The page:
BC-FBC--T25-SEC Championship, 1st Ld-Writethru,0791
Haden-Jones bout could be SEC's main event
AP Photo GVP111, ALBD111, ALDM107
By MARK LONG
AP Sports Writer
GAINESVILLE, Fla. (AP) -- When Joe Haden arrived at Florida, he wanted to play quarterback. Then he realized Tim Tebow had that job secured.
He considered moving to receiver, then discovered Percy Harvin was the main man there.
Haden just wanted to get on the field, so he asked about playing cornerback. Coach Urban Meyer obliged, and Haden started learning the position. Three years later, he's got it down pat.
Meyer said this week that no one on his team is playing as well as Haden.
That didn't stop defensive coordinator Charlie Strong from telling Haden that Alabama receiver Julio Jones would "eat peanuts off his head" in Saturday's Southeastern Conference championship game in Atlanta, essentially challenging the 5-foot-11 defender for, literally, his tallest test of the season.
"I'm looking forward to that a whole lot," Haden said. "He's a really big, strong guy. Pretty fast. What I'm going to do is try to get my hands on him, throw off his timing and try to keep him off (balance) a little bit."
Jones has 40 receptions for 545 yards and four touchdowns this season. He started slow, catching just 13 passes in the first seven games. He missed one game and most of another because of a bruised right knee. But he's much more effective down the stretch.
He had a career-high nine catches for 83 yards last week against Auburn. Four of those receptions came on the game-winning drive that kept No. 2 Alabama undefeated.
"When you're guarding Julio one-on-one, he's not covered," Alabama quarterback Greg McElroy said.
Jones got open several times against Florida in Atlanta last year, especially early on. The sophomore from Foley, Ala., had a 64-yard reception on the Crimson Tide's second possession that set up Glen Coffee's 18-yard TD run that tied the game at 7. He finished with five catches for 124 yards.
The top-ranked Gators hope to do a better job on him Saturday, and much of the task will fall to Haden.
"He's a force for us and obviously he's played excellent in the defense," Meyer said. "He'll have his hands full with that big old receiver Julio."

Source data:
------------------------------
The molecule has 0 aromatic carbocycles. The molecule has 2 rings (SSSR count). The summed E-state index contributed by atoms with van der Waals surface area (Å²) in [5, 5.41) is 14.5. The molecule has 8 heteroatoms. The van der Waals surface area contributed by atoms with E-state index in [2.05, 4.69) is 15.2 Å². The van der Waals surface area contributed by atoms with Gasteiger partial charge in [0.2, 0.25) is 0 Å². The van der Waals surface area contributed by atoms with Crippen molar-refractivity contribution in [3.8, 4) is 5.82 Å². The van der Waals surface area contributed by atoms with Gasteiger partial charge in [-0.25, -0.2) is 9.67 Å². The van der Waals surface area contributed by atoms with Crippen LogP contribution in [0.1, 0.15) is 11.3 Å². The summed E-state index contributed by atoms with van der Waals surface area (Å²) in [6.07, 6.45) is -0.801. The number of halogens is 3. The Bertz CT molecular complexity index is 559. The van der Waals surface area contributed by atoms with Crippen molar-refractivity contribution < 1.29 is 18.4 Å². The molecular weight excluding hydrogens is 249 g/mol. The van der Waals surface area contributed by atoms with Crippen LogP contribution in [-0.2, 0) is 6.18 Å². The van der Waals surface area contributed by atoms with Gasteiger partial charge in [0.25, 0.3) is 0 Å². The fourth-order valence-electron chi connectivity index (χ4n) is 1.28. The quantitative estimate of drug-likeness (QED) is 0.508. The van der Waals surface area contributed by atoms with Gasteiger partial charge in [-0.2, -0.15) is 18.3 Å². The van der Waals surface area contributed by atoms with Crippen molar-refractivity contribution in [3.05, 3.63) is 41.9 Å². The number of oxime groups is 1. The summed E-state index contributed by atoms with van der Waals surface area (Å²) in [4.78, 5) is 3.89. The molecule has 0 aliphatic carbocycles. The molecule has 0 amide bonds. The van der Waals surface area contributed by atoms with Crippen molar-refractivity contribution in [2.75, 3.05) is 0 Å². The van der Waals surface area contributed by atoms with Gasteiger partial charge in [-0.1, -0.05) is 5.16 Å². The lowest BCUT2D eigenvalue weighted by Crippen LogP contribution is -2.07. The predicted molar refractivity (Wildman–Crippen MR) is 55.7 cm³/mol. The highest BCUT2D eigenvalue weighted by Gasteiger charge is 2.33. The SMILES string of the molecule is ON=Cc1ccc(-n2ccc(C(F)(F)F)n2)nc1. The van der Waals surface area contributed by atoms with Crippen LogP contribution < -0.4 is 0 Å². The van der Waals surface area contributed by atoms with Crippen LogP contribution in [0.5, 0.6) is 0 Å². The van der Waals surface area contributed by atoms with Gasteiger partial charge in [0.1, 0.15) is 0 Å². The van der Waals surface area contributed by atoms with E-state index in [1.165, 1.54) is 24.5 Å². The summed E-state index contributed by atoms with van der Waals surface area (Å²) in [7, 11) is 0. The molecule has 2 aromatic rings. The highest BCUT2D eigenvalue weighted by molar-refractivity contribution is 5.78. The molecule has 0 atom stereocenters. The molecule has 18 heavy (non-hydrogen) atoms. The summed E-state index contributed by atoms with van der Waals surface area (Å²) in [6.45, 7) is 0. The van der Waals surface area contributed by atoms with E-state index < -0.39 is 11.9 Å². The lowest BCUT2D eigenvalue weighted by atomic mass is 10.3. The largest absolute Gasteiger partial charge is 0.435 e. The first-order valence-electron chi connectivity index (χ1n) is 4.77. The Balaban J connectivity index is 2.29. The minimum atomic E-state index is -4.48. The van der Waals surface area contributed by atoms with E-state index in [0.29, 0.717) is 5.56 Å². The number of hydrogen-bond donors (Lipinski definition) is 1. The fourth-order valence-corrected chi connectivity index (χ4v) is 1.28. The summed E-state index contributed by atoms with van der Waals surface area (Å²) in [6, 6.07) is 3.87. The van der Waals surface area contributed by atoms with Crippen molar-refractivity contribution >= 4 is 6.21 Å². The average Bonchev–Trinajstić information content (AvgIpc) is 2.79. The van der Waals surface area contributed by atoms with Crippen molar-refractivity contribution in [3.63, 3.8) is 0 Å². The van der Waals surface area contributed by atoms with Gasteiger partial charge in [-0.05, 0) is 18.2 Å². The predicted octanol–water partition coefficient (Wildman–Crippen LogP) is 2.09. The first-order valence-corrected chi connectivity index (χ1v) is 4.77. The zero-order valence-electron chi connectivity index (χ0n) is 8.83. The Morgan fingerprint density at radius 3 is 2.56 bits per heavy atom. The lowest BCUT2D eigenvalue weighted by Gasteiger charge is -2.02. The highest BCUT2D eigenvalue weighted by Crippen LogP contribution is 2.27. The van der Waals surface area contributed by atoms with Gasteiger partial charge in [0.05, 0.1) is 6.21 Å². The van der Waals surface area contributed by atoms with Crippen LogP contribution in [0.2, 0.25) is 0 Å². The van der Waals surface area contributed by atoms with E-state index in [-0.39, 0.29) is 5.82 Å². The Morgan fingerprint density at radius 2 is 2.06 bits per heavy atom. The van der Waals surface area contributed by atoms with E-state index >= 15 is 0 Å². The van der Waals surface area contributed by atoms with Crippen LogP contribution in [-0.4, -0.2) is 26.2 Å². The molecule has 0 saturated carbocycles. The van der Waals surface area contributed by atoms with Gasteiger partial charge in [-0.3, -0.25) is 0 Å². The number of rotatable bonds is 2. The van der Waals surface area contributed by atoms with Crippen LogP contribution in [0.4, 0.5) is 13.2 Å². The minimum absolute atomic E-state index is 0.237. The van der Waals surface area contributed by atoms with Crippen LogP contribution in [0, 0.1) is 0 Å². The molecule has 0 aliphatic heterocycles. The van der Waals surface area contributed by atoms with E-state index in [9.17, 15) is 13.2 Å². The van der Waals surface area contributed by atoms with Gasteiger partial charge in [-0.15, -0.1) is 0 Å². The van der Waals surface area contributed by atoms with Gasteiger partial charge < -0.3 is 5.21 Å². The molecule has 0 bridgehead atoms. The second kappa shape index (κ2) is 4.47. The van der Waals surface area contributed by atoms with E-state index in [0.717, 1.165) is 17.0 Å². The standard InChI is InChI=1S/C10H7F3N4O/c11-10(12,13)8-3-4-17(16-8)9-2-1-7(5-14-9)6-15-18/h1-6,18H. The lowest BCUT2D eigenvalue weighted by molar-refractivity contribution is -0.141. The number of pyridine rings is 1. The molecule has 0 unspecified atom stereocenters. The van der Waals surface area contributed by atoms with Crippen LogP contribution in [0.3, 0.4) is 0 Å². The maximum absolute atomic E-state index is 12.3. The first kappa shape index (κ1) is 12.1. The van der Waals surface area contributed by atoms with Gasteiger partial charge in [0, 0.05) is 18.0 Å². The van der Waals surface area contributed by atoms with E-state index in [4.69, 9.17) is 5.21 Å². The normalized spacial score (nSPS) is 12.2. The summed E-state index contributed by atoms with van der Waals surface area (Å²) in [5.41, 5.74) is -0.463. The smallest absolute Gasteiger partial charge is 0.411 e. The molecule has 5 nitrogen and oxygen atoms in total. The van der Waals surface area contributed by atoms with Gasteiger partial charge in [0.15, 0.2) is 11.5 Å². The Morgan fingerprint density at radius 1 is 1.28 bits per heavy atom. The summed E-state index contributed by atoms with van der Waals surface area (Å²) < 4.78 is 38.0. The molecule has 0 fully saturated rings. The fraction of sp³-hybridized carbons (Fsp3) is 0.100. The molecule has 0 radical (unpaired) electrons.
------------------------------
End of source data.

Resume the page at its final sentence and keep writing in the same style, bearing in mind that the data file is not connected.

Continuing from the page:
Although the Haden-Jones matchup hasn't received nearly as much attention as defending Florida quarterback Tim Tebow, slowing down Alabama running back Mark Ingram, corralling return men Javier Arenas and Brandon James, or blocking massive Tide defensive tackle Terrence Cody, both teams believe it will be one to watch.
Because Jones and Haden are probably the best in the league at their positions, two of the best in the country and widely considered as top NFL prospects.
The 6-foot-4, 215-pound Jones has big-play ability, fearlessness across the middle and blocking skills. He averaged nearly 16 yards a reception as a freshman, and 13.6 this season despite battling injuries, playing with a first-year starting quarterback and being on a team that prefers to run the ball and play defense.
"Just because you do what you're supposed to do all the time doesn't necessarily mean you're going to go out there and have success," coach Nick Saban said. "But you've got to believe it gives you the best opportunity to have success. Julio's done a great job of that in the last three or four weeks."
Haden, meanwhile, had been Florida's most dependable special teams player, a lock-down cornerback, a tenacious blitzer and one of the team's best open-field tacklers. The junior from Fort Washington, Md., has 59 tackles, three sacks, two forced fumbles and four interceptions.
He's gone from quarterback-turned-defensive back to probably the best cornerback in the country and a consensus first-round NFL draft pick in April.
"It's been so much above and beyond what I ever expected it to be playing here," Haden said. "For coach Meyer to tell me that I'm playing as one of the best players in college football, it means a whole lot to me."
Meyer talked about letting Haden play some quarterback during the preseason. It never happened. Haden wasn't crushed. After all, he gave that up three years ago -- just before he switched to defense.
"At first, it was just a job," Haden said. "I didn't really know what was going on. I was playing more like a robot than playing with instincts. I wasn't worried about the formations or what the tendencies are. Now, it's just way more comfortable.
"It just feels like you know what they are going to do before they are doing it."